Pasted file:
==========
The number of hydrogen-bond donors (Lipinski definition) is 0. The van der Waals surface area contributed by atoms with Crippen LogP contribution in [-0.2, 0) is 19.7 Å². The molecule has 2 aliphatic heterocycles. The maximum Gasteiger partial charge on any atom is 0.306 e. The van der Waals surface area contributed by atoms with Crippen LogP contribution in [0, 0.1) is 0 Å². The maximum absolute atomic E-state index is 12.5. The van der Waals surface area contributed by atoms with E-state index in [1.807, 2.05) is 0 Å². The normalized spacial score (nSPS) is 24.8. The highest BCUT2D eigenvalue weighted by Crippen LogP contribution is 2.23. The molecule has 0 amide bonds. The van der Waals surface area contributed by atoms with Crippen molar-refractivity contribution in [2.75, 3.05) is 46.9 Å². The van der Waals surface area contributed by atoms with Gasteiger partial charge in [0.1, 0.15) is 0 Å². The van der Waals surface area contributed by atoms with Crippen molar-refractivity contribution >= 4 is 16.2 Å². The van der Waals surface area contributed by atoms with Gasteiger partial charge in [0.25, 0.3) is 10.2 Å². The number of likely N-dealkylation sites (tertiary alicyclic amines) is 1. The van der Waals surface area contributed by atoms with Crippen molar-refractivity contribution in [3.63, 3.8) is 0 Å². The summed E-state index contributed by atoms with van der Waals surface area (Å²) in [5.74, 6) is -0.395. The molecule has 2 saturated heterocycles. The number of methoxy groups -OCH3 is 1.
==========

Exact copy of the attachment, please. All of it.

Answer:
The number of hydrogen-bond donors (Lipinski definition) is 0. The van der Waals surface area contributed by atoms with Crippen LogP contribution in [-0.2, 0) is 19.7 Å². The molecule has 2 aliphatic heterocycles. The maximum Gasteiger partial charge on any atom is 0.306 e. The van der Waals surface area contributed by atoms with Crippen LogP contribution in [0, 0.1) is 0 Å². The maximum absolute atomic E-state index is 12.5. The van der Waals surface area contributed by atoms with E-state index in [1.807, 2.05) is 0 Å². The normalized spacial score (nSPS) is 24.8. The highest BCUT2D eigenvalue weighted by Crippen LogP contribution is 2.23. The molecule has 0 amide bonds. The van der Waals surface area contributed by atoms with Crippen molar-refractivity contribution in [2.75, 3.05) is 46.9 Å². The van der Waals surface area contributed by atoms with Gasteiger partial charge in [0.1, 0.15) is 0 Å². The van der Waals surface area contributed by atoms with Crippen molar-refractivity contribution >= 4 is 16.2 Å². The van der Waals surface area contributed by atoms with Gasteiger partial charge in [0.25, 0.3) is 10.2 Å². The number of likely N-dealkylation sites (tertiary alicyclic amines) is 1. The van der Waals surface area contributed by atoms with Crippen molar-refractivity contribution in [3.63, 3.8) is 0 Å². The summed E-state index contributed by atoms with van der Waals surface area (Å²) in [5.74, 6) is -0.395. The molecule has 2 saturated heterocycles. The number of methoxy groups -OCH3 is 1.